After Schrodinger’s Cat Meet Bleichenbacher’s CAT

The Bleichenbacher attack refuses to go away, and involves sending errors to a server and observing the results. After 10 of thousands of replies, the adversary has a high chance of performing a downgrade attack on the server. The new attack brings several new vulnerabilities: CVE-2018–12404, CVE-2018–19608, CVE-2018–16868, CVE-2018–16869, CVE-2018–16870.

A core weakness in TLS relates to the handshaking of the session key which is used within the tunnel. With the RSA key exchange method, the server passes its public key to the server, and the client creates a new session key and then encrypts this with the server’s public key. When returned, the server decrypts it with its private key, and both the client and server have the same symmetric key (normally using AES). This method of key passing, though, is not well liked, and only around 6% of TLS connections use the RSA key exchange method, but intruders can still use it as a downgrade attack. In TLS 1.3, the RSA key exchange method has been removed.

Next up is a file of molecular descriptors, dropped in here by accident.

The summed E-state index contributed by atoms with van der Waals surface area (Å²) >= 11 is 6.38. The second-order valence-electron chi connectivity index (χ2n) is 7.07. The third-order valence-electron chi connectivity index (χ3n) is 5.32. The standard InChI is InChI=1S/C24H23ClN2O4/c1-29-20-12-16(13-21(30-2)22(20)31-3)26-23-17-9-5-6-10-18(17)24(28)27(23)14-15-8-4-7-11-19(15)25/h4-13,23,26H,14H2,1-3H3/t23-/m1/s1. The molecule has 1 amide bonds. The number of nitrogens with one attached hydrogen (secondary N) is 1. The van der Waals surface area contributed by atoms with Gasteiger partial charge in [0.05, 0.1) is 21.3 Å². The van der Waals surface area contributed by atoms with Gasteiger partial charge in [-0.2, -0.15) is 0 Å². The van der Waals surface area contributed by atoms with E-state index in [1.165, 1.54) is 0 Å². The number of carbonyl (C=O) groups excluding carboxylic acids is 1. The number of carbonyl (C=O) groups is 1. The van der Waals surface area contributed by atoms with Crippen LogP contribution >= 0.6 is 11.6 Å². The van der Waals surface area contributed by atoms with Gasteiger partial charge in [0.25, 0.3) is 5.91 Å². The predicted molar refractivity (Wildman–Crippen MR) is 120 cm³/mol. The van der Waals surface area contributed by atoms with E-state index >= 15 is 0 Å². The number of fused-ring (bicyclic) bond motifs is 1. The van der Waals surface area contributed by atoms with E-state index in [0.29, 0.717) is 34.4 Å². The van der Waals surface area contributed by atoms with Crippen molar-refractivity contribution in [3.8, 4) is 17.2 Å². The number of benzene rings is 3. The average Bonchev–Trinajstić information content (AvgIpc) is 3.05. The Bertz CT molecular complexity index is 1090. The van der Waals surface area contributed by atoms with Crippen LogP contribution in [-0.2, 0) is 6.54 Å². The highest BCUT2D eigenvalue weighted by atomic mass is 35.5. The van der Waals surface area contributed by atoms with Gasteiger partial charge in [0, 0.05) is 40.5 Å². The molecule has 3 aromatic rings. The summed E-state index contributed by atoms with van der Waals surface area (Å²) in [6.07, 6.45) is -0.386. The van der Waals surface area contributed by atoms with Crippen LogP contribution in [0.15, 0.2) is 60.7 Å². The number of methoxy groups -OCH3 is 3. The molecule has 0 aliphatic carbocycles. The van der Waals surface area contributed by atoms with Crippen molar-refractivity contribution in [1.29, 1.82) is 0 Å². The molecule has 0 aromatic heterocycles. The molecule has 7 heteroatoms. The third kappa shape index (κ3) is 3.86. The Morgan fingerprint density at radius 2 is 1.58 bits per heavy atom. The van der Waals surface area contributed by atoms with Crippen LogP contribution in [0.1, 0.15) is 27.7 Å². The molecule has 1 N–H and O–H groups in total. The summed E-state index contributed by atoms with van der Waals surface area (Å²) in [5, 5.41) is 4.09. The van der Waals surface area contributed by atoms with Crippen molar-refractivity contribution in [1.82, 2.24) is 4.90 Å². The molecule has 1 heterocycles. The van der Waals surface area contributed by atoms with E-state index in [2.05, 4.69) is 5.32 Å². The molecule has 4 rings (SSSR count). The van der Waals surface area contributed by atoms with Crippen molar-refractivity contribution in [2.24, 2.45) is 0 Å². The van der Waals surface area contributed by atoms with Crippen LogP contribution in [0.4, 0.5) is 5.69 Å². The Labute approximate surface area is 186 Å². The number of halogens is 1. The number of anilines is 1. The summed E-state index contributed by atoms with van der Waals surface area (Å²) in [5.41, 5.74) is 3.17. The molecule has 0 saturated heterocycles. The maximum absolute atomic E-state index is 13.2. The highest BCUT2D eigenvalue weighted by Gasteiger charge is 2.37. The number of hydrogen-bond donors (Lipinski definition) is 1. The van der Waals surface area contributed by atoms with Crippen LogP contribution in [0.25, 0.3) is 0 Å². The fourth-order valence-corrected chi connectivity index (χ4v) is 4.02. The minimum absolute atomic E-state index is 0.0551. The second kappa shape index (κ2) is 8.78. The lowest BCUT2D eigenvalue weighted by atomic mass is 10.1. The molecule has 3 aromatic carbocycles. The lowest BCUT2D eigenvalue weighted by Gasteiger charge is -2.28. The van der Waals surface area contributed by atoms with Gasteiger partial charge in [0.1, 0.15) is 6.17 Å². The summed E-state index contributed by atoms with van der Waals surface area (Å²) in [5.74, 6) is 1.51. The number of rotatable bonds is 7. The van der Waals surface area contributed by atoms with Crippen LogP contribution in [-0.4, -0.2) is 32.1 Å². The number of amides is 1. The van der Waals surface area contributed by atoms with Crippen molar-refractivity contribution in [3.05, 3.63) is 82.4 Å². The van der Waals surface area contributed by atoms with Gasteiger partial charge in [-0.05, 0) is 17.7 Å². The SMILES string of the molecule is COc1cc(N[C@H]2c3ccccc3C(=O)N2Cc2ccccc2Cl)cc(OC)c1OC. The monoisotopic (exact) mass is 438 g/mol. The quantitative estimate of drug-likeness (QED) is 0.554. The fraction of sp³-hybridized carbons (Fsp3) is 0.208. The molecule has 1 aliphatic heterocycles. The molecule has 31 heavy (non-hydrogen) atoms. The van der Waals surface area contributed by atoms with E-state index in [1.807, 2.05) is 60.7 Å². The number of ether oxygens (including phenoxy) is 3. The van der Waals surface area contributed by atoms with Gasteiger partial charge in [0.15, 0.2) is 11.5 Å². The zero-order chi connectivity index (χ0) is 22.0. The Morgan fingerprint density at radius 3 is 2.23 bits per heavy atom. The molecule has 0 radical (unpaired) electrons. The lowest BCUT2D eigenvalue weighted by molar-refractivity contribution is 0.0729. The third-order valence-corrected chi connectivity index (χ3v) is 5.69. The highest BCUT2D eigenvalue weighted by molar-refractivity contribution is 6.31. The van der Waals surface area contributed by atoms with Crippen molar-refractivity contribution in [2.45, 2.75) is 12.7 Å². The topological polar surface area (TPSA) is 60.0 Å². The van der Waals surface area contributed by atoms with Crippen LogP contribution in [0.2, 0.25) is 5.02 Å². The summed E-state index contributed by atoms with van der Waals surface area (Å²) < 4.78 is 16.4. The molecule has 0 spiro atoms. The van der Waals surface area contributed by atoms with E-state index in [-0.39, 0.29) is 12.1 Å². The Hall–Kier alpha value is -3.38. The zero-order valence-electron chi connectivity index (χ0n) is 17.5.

Most current implementations of TLS use ECDH (Elliptic Curve Diffie Hellman), and which has a more secure method of generating the shared key. Unfortunately many servers still support the RSA key exchange method, and where an adversary can implement a downgrade attack.

Along with a breach of the private key of the server, the Bleichenbacher attack [here] on TLS just refuses to go away. It has been known about for 20 years, and has been the core of many attacks on SSL. It also returned in 2017 in the form of ROBOT (Return Of Bleichenbacher’s Oracle Threat https://robotattack.org/), and then in 2018 it was the core of a new VPN vulnerability.

But, now researchers have identified that most of the implementations of TLS are still vulnerable to side channel attacks:

Overall they were able to break 7 out of 9 of the most popular TLS implementations (OpenSSL, Amazon s2n, MbedTLS, Apple CoreTLS, Mozilla NSS, WolfSSL, and GnuTLS) using Cache-like ATacks (CATs) to implement a downgrade attack against any TLS connection on a vulnerable server. This used a BEAST-like Man-in-the-Browser attack to perform the exploit.